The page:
Ortho-K Corrects Vision While You Sleep

The nighttime lenses can slow the progression of near-sightedness in kids, too.

By | Hub Health |
Ortho-K Lens

An Ortho-K lens. Photo by GP Specialists of San Diego, provided

Imagine never having to wear your glasses or contacts in the light of day again. If you haven’t had 20/20 vision since grade school, that’s a big deal.

Now imagine a technology that could decrease the odds of developing ocular disorders like glaucoma, cataracts, and retina detachment. That’s an even bigger deal. And with something called orthokeratology, or Ortho-K, such a thing is possible.

“Ortho-K are lenses that you put on at night when you go to bed and you take off in the morning when you get up,” explains Dr. Curtis Frank, a Boston optometrist who is one of a handful of professionals in the area using the technology. “They [can] fix your vision, whether you be near-sighted, far-sighted, or have small amounts of astigmatism while you’re asleep, so that during your waking hours you don’t need vision correction.”

And while the convenience aspect of Ortho-K is certainly a plus—Frank says they’re great for athletes and people who don’t like glasses or contacts—the bigger picture is that Ortho-K can slow the progression of childrens’ near-sightedness, which can help prevent serious ocular diseases. And since 41 percent of Americans are near-sighted, that impact could be far-reaching. “The greatest benefit of Ortho-K lenses is the ability to slow the progression of near sightedness in kids,” Frank says. “Studies really show that after you get fairly near-sighted,  there’s a much bigger risk for having a whole variety of eye problems. If you can slow the progression so you never get to that point, I think it’s a good thing.”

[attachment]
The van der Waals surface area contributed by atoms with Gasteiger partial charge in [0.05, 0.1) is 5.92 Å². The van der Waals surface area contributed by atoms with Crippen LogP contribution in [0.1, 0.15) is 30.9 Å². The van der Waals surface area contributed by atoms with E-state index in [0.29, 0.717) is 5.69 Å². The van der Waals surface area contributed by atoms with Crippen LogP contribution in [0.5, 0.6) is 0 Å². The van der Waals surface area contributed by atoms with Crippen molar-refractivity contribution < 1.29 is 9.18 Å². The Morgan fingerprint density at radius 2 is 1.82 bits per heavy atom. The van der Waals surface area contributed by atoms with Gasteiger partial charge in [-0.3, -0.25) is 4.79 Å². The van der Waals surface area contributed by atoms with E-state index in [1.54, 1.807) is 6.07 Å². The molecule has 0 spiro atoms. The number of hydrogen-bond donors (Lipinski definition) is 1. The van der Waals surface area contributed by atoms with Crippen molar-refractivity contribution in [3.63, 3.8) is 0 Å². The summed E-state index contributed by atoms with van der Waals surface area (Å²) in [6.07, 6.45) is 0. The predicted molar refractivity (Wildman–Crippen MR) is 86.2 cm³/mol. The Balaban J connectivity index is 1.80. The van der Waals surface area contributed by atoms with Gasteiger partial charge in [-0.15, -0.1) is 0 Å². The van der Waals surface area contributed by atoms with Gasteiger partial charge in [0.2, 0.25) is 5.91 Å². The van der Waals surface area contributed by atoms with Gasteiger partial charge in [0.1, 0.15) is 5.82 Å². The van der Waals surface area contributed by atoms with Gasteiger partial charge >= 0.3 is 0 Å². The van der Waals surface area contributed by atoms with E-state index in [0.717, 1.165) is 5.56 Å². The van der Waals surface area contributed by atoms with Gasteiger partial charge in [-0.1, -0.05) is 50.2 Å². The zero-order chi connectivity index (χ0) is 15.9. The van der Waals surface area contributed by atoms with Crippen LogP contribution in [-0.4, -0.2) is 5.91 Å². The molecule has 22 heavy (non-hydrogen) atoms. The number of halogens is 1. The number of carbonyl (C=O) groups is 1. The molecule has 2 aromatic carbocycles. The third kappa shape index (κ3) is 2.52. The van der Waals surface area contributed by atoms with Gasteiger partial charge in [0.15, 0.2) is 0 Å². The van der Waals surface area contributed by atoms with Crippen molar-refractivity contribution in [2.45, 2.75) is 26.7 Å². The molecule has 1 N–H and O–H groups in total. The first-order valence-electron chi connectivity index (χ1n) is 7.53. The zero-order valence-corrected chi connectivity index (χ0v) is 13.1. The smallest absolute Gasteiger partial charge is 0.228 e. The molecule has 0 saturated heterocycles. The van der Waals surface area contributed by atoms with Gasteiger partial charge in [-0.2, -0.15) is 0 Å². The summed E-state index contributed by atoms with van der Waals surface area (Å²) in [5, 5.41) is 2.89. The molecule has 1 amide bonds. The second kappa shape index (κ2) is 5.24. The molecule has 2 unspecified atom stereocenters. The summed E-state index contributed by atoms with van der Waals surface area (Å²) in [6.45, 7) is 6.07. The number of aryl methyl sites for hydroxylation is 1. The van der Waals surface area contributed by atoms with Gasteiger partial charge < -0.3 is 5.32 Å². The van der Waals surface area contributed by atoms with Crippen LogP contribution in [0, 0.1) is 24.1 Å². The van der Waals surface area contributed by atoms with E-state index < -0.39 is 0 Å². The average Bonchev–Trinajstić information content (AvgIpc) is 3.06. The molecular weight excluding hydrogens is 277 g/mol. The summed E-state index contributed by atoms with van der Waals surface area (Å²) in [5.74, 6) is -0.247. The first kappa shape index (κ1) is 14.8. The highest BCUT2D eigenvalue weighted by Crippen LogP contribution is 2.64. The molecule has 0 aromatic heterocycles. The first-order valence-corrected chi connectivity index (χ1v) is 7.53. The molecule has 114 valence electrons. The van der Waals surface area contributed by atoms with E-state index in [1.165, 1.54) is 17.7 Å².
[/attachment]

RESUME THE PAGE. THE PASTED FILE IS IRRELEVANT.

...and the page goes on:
Similar to a traditional contact but slightly larger, Ortho-K subtly changes the eye to improve vision. “It flattens your eye, much like Lasik flattens your eye,” says Frank. “It gently reshapes your eye while you sleep so that your cornea kind of molds to the shape of the lens, so that when you remove the lens, you have a mold of your cornea to fix your prescription.”

The technology has been FDA-approved for 10 years, but Frank says it has recently undergone major improvements in effectiveness and efficiency. “As we’ve been able to be better at measuring the shape of the cornea with new technology and we’ve got lasers that do a little bit more, we can get a much quicker effect,” he says. “The new materials let in a lot of oxygen, almost equivalent to not having a lens in your eye. We’re getting both safer, more reproduceable, better measured, and, because the designs are better, quicker acting lenses than we’ve ever had.”

All told, Frank says the lenses can start to take effect in as little as minutes, and most people experience fully corrected daytime vision in one to seven days. “It’s not a way to permanently fix your prescription, it’s a way to reshape your cornea so that you can correct your vision, almost like a retainer,” explains Frank.

Though Ortho-K can be immensely helpful, cost and maintenance are two of the potential downsides, Frank says. The lenses must be put into a cleaning solution every morning and replaced about once a year, which Frank says requires some parental supervision. On top of that, the original fitting and testing runs a customer about $1,500, and after the first year the cost is still as high as $600.

Nonetheless, Frank says the proof is in the results. “I think it’s particularly good for kids that are ages 7 to 20 who are getting more near-sighted every year,” he says. “It definitely slows the rate of change. I have kids who have been wearing them five, six years and they haven’t [gotten more near-sighted] at all.”

Source URL: http://www.bostonmagazine.com/health/blog/2013/10/23/nighttime-contact-lenses/